Bell clearly has tremendous talent. And that has helped him cover some flaws he has mechanically at the plate. The big key for him in 2019 is going to be nailing down a repeatable approach from both sides of the plate.
A New Hitting Coach
I mentioned it above, but you may have missed it this past offseason. The Pittsburgh Pirates hired a new hitting coach in Eckstein along with assistant hitting coach Jacob Cruz. Tim Williams of PiratesProspect.com also recently wrote about the new coaches and their philosophy. The crux of it comes down to how to best maximize the potential of each individual player, and that applies to Bell, of course. Huntington reiterated his commitment to adjust the team’s hitting philosophy with an eye toward better implementing data-driven development. That’s not to say the Pirates organization was previously behind the times, so to speak, but rather they wanted to refine their approach.
One of the new resources that Eckstein will be making more use of is Rapsodo. It’s a magic box that’s used during batting practice to measure exit velocity and spin among other things.
Some in the fantasy baseball sphere are quick to write off Bell because of his penchant for ground-ball contact. Yes, the power numbers were underwhelming last year. But the Pirates know this too. And they are actively working to remedy this because they know Bell is a player whose performance is critical to their success.
New assistant hitting coach Jacob Cruz had this to say of Bell: “The fact is that JB has incredible upside. We’re excited to see what this kid can actually do once he reaches his max potential. So you see a kid who is 250 pounds, if we can maximize his attack angle and how he gets to the ball, working up through it, we should see a lot more balls in the air. He hits the ball incredibly hard, and we know that. It’s a little bit more negative, as far as negative launch angle, when he does hit the ball right now. So getting the ball in the air is just going to play big dividends for him and our organization.”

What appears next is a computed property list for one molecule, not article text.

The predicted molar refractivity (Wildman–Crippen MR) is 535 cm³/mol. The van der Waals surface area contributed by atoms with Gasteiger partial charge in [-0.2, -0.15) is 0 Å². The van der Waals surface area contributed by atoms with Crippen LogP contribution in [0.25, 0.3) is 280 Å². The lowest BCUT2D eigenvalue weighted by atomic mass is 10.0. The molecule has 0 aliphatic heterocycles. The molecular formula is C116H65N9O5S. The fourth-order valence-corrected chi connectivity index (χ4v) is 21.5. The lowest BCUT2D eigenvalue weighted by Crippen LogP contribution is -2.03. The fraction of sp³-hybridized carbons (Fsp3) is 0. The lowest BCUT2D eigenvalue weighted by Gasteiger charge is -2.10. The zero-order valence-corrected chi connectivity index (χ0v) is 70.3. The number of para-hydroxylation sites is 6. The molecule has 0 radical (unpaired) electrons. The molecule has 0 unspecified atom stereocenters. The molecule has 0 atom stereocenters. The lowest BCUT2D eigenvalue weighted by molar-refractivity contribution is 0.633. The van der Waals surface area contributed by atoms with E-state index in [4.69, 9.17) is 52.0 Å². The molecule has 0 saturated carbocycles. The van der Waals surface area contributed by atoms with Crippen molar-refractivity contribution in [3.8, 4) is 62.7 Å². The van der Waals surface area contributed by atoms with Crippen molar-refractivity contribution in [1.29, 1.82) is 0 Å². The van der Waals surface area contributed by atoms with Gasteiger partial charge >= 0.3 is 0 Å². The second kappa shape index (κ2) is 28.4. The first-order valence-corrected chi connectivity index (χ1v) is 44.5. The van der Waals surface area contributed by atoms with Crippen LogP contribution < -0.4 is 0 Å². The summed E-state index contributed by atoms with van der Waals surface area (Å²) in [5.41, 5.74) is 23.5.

Part of the challenge and focus for Eckstein and Cruz is finding that optimal swing plane for each player. Some in the fantasy sphere, myself certainly included, may be guilty of oversimplifying the process of a hitter finding that optimal plane (launch angle). But it’s not as simple as flipping a switch. It’s a conscious and choreographed decision that requires a tremendous amount of diligence and fine tuning on the part of both the player and coaching staff. It’s a puzzle that presents both physical and mental challenges.
This is a fascinating topic in its own right and one that certainly deserves its own space, but the point here is to say the Pirates are a team that has recently refined their player development strategy. Bell is a player who stands to benefit from this. His physical size, tremendous knowledge of the strike zone, and exceptional ability to make contact point to a player with appreciable upside.
Some may look at the lack of tangible growth this past year as a negative. But I see a really talented young switch-hitter who got another year of valuable MLB experience under his belt. I think it would be a big mistake to write him off as a finished product. He’s just barely scratched the surface of his potential.
Some alterations will have to be made to tap into more game power. And both he and the new coaching staff have been working on that in earnest. These changes will take time, but they could also happen faster than you think. And with Bell’s fantasy value priced to move, I’d be more than happy to find out.
(Photo by Shelley Lipton/Icon Sportswire)